4. Mortality rate – It is rare, but possible, that some people who have had a very severe stroke die following the cessation of vital functions.
What are the benefits of combining acute care units with rehabilitation units?

High quality studies have shown that when acute and rehabilitative care is combined in a stroke unit, patients demonstrate better functional improvements.

There is strong evidence that stroke units are useful in reducing the need for institutionalization, length of hospital stay, and mortality rates.

But when acute care is combined with rehabilitation units, they are not effective in reducing the rate of stroke-related hospital deaths.

It appears that recovery is best when acute care is given in an acute unit, and rehabilitation is offered in a department or Rehabilitation Center.

Stroke Units (with transfer from a unit or acute care unit)

Currently, high quality research provides strong evidence that when specialized rehabilitation teams are used during the rehabilitation phase, there is no additional functional gain over a regular rehabilitation unit.

The need for institutionalization is not reduced when patients are treated in an intensive rehabilitation unit compared to those treated by a regular rehabilitation team or a general medical team.

There are conflicting answers to the question of whether treatment by a specialized stroke rehabilitation team decreases mortality or reduces length of stay in hospital. High quality research supports the idea that mortality and length of stay are reduced, while other high quality studies indicate that they are not.

Post stroke a mobile team

Research shows that mobile stroke teams do not reduce the number of stroke-related deaths, the need for institutionalization, or the length of stay in hospital following a stroke. We can also compare the level of recovery of patients followed by a mobile team with that of those followed in a department of general medicine. Studies have found that improvements in the ability to manage personal care and perform activities of daily living are not better for patients treated by a mobile team.

What can I expect in Stroke Units?

Stroke Units are designed so that patients make the most gains during their stay in the hospital or at the Rehabilitation Center. Treatment of the after-effects of a stroke requires the active participation of the person concerned. In the post-stroke unit, patients are expected to attend treatment sessions on their own, or possibly with the help of a family member or friend, and perform the exercises or activities that their team of therapists explained to them.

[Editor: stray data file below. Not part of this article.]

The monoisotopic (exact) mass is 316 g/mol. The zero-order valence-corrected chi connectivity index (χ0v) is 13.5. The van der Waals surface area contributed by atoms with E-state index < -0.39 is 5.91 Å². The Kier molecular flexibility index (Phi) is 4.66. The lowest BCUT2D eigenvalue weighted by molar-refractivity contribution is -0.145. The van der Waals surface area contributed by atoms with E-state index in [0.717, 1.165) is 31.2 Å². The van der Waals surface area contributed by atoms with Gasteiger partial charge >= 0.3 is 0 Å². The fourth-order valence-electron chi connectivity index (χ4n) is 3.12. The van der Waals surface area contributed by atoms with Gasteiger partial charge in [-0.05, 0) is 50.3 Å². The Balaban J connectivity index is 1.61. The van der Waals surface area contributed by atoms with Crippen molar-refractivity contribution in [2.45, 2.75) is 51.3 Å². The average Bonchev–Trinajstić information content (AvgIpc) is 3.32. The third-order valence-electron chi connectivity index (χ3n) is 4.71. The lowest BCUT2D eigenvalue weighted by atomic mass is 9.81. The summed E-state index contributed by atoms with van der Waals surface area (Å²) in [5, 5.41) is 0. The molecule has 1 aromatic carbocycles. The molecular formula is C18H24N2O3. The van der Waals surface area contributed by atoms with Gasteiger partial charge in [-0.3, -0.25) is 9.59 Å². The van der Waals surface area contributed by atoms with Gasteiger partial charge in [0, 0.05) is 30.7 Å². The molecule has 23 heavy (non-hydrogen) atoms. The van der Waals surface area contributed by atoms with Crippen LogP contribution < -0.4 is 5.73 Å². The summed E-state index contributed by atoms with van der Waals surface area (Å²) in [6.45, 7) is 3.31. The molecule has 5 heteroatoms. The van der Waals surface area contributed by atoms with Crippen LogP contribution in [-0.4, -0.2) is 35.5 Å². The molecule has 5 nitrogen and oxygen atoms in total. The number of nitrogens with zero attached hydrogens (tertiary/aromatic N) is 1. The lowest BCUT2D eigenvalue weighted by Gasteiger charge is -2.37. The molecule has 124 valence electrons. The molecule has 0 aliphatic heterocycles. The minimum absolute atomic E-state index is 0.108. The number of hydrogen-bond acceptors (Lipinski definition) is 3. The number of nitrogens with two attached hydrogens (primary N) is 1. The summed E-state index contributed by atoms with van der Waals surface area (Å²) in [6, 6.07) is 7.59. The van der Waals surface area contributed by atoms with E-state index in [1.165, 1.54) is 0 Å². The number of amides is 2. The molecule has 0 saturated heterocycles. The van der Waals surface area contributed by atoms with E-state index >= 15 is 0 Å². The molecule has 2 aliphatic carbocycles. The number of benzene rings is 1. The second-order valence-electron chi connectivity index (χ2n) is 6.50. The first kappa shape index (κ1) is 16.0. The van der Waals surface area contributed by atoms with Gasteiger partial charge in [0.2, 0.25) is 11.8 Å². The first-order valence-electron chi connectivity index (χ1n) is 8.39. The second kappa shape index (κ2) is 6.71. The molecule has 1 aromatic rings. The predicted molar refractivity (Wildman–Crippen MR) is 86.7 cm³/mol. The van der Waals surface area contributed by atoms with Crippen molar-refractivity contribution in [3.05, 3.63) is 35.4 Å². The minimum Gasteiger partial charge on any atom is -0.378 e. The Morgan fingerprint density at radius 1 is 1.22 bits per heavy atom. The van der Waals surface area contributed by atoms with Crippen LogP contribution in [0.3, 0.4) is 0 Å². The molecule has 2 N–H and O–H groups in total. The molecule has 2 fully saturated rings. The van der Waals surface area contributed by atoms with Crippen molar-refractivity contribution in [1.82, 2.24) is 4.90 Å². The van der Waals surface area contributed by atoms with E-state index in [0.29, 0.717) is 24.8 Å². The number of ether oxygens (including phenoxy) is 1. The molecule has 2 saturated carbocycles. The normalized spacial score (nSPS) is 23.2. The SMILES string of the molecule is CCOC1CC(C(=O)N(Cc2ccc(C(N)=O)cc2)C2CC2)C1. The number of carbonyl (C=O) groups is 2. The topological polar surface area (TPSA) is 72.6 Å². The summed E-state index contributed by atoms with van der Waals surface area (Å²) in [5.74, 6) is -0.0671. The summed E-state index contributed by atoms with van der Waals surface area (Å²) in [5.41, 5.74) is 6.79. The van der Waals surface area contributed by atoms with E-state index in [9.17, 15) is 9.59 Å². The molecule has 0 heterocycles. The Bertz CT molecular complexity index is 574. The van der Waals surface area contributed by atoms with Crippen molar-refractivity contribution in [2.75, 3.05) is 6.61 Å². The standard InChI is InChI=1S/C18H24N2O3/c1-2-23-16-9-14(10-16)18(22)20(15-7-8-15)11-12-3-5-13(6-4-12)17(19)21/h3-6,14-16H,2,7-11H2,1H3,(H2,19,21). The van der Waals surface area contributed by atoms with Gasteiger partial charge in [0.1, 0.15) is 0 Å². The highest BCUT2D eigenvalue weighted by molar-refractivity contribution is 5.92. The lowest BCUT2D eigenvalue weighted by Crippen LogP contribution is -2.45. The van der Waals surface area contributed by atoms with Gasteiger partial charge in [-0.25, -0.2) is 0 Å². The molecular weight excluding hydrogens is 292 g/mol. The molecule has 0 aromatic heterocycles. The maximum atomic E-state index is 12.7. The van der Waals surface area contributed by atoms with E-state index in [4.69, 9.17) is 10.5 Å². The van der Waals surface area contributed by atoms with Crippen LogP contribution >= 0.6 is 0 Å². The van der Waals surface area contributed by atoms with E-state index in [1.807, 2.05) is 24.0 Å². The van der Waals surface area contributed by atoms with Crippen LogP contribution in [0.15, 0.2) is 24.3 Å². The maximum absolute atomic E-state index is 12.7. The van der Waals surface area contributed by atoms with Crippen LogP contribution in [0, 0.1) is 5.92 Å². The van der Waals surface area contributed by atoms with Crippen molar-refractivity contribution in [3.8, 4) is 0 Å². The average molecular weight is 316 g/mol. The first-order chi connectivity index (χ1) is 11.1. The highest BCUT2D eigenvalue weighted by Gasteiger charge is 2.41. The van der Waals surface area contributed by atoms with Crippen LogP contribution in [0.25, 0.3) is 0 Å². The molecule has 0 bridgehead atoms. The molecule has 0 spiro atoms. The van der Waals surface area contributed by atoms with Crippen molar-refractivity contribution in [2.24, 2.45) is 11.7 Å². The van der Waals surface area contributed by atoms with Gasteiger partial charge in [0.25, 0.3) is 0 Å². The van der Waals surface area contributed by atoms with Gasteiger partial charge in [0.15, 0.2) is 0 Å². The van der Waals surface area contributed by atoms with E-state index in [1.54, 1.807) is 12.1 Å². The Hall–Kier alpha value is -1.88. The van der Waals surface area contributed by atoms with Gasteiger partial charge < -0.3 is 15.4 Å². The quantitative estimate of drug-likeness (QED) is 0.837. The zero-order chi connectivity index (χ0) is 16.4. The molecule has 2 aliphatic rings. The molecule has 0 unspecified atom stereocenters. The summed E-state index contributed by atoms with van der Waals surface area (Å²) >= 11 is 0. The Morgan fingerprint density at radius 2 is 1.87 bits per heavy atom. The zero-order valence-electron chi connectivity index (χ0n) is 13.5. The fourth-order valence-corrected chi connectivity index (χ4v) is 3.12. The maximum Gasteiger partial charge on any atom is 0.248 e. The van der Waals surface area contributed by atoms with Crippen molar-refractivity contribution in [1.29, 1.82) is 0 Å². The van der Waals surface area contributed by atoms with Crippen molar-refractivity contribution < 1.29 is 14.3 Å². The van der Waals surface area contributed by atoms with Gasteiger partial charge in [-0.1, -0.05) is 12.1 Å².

The team approach is a key component of stroke units. As mentioned previously, you can benefit from occupational therapy, physical therapy, speech therapy, and other therapies depending on the help you need. Sometimes, these professionals will ask you questions or use assessments that you think you have already done. Keep in mind that everyone is trying to identify ways to help you recover from the harmful effects of stroke.

The team should always work to help you improve and should work toward the goals that are important to you.

Are there any risks related to Stroke Units?

Being treated in a Stroke Unit does not involve more risk to your health. In fact, the team is specifically trained to prevent and mitigate (if any) the consequences that might result from stroke.

Who works in a stroke rehabilitation unit?
  • Doctors (neurologists and / or general practitioners, physiatrists)
  • Physical therapists
  • Occupational therapists
  • Social workers
  • Speech language pathologists
  • Psychologists or neuropsychologists
  • Nutritionists or clinical dieticians
  • Specialized stroke nurses
  • Team coordinators
  • Pharmacists

For more details on all these professions, click on the titles or visit The National Institute of Health

Should I consider a stroke rehabilitation unit a good option for me or a family member?

Usually the decision regarding admission to a stroke unit is made as soon as a stroke is diagnosed. This decision is made on the basis of several factors defined by the hospital’s administration and its ability to provide post-stroke care.

Choosing where to go for your rehabilitation may be difficult to determine if the Rehabilitation Center closest to your home does not have a stroke rehabilitation unit. The decision should be made carefully and it is important to discuss the different alternatives and what is best for you with your team of health professionals.

Information on this web site is provided for informational purposes only and is not a substitute for professional medical advice. If you have or suspect you have a medical problem, promptly contact your professional healthcare provider.